Coal use for electricity production today
Currently in the UK, around 80% of all our annual greenhouse gas emissions come from producing and using energy. Burning coal, gas and oil emits carbon dioxide (CO2) and contributes to climate change. Together, these fuels provide around 90% of the UK’s primary energy supply. Some of these fossil fuels are used directly – petrol and diesel (oil) in our vehicles for example; but some are burnt to produce the electricity we use. Although the burning of coal in fires to heat our homes directly has reduced dramatically over recent decades, we still rely on it to produce most of our electricity by burning it in power stations. If we are to play our part in tackling climate change in the UK, and reduce our greenhouse gas emissions swiftly and sharply, it is clear that our methods of energy production must change. There are many ‘lower carbon’, ‘carbon neutral’ and even ‘zero carbon’ methods of energy production that offer us better ways of producing energy, (especially electricity) in the UK.
Replacing or changing coal use in the UK?
In Zero Carbon Britain: Rethinking the Future (the report launched in July 2013 by the Zero Carbon Britain project at CAT), we opt for 100% renewable energy production – wind (onshore, and offshore), solar, hydro, geothermal, wave, tidal, and others – all ‘zero carbon’ or ‘carbon neutral’. With these, and ‘carbon neutral’ synthetic fuels, we can produce enough energy for the UK at the right times – making sure our energy demands are met at all times. In the UK today, however, high on the energy agenda is the conversion of our current coal plants to biomass (see article here about why this is a bad idea), but also about fitting current coal power stations with ‘Carbon Capture and Storage’ (CCS) systems. In these plants, coal is still burnt to produce electricity, and most (but not all) of the carbon dioxide emitted is ‘captured’ before it gets into the atmosphere, and then ‘stored’, usually in old oil and gas fields under the sea or underground. This means electricity made from coal plants fitted with CCS can be classed as a ‘lower carbon’ energy source. So, why then, was there outrage from campaigners and environmentalists at the recent COP19 summit – the UNFCCC international negotiation on climate change – when the International Coal and Climate Change summit took place in Warsaw at the same time? Especially since the World Coal Association stated that the coal summit was meant as a contribution, not an alternative, to the UN talks? And why don’t we include coal and CCS in our Zero Carbon Britain scenario?
What is wrong with coal and CCS?
First of all, current standard methods of producing coal, for example mountain top removal for open cast coal mining, are extremely destructive locally and can be very dangerous. Also, coal (or any fossil fuel) power coupled with CCS does not provide a solution in the longer term. There are limits to the CO2 storage capacity of old oil and gas fields, meaning that in the longer-term they would have to be phased out entirely, and replaced by other energy production systems. Whilst it might seem sensible, or cost-effective to use the current infrastructure we have for burning coal, and simply add CCS, it is likely that this will raise the cost of coal-generated electricity, and increase the requirement for energy by at least 20%. We would have to produce far more energy to make CCS systems work, increasing our demand, potentially for coal itself. Furthermore, storage locations for the carbon captured through CCS, must be monitored indefinitely to minimise leakage. We would need to continually pay to keep the carbon safely locked away. This implies unknown costs and effective risk management long into the future, which cannot be guaranteed. And will it really be safely locked away? Whilst abrupt gas leakage events might be seriously damaging to local eco-systems (especially if the storage is underwater), diffuse leaks can be more difficult to stop and would, at least in part, reverse the effect of capturing the carbon dioxide in the first place, making it questionable whether or not coal and CCS would really provide the carbon reductions it promises.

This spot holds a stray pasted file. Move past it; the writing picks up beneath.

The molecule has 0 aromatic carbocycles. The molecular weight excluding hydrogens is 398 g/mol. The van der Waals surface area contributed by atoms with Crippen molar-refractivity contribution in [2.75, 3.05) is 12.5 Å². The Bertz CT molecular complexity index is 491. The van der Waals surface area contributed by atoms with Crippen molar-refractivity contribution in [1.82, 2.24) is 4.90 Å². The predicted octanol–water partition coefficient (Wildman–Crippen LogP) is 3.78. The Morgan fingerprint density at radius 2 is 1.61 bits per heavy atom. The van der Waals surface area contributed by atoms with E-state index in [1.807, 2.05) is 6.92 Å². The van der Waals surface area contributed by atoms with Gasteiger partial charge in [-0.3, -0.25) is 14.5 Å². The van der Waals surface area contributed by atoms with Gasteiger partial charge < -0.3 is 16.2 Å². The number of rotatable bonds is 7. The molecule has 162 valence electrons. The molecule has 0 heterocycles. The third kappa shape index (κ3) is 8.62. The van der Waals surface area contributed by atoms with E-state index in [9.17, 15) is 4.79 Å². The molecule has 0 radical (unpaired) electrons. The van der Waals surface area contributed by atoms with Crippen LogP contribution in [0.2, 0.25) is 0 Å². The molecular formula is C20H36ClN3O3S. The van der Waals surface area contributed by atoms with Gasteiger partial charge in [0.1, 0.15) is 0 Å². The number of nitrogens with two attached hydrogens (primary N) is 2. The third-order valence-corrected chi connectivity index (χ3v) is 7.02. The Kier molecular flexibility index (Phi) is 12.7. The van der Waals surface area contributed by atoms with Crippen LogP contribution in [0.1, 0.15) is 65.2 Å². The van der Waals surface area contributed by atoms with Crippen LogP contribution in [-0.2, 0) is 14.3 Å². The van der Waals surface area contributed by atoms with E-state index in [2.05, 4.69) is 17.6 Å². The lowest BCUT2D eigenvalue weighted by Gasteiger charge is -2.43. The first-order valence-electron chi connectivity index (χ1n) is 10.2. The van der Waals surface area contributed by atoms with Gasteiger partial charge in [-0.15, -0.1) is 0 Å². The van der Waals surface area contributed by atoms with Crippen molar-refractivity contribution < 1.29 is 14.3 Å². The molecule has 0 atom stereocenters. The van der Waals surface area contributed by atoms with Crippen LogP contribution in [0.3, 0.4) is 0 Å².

Electricity is easy with renewables!
Finally, the thing that strikes us most when creating our Zero Carbon Britain scenario is that electricity – what we currently use coal to produce – is what is produced by almost all renewable sources – wind, wave, hydro, solar PV. It’s easy to produce plenty of electricity from renewables, and its much more efficient than burning coal where lots of energy is lost in the conversion process. In fact, given all the estimated resources in the UK, Zero Carbon Britain research suggests we can produce much more electricity than we require from renewable sources – even if we electrify lots of our systems like transport and heating. So, since not all the greenhouse gas (or carbon dioxide) emissions are captured from an electricity-producing coal plant, even when fitted with CCS, why opt for an electricity production method that is only ‘lower carbon’ (and is less efficient) when there are so many options that are more efficient, and truly ‘zero carbon’? Renewable electricity generation technologies offer larger and more secure greenhouse gas emission reductions. They will last us long into the future, provide jobs, and would allow us to be in control of our own energy production. The UK is blessed with great renewable resources – we are located in one of the windiest places in the world – and our future energy system should play to these strengths.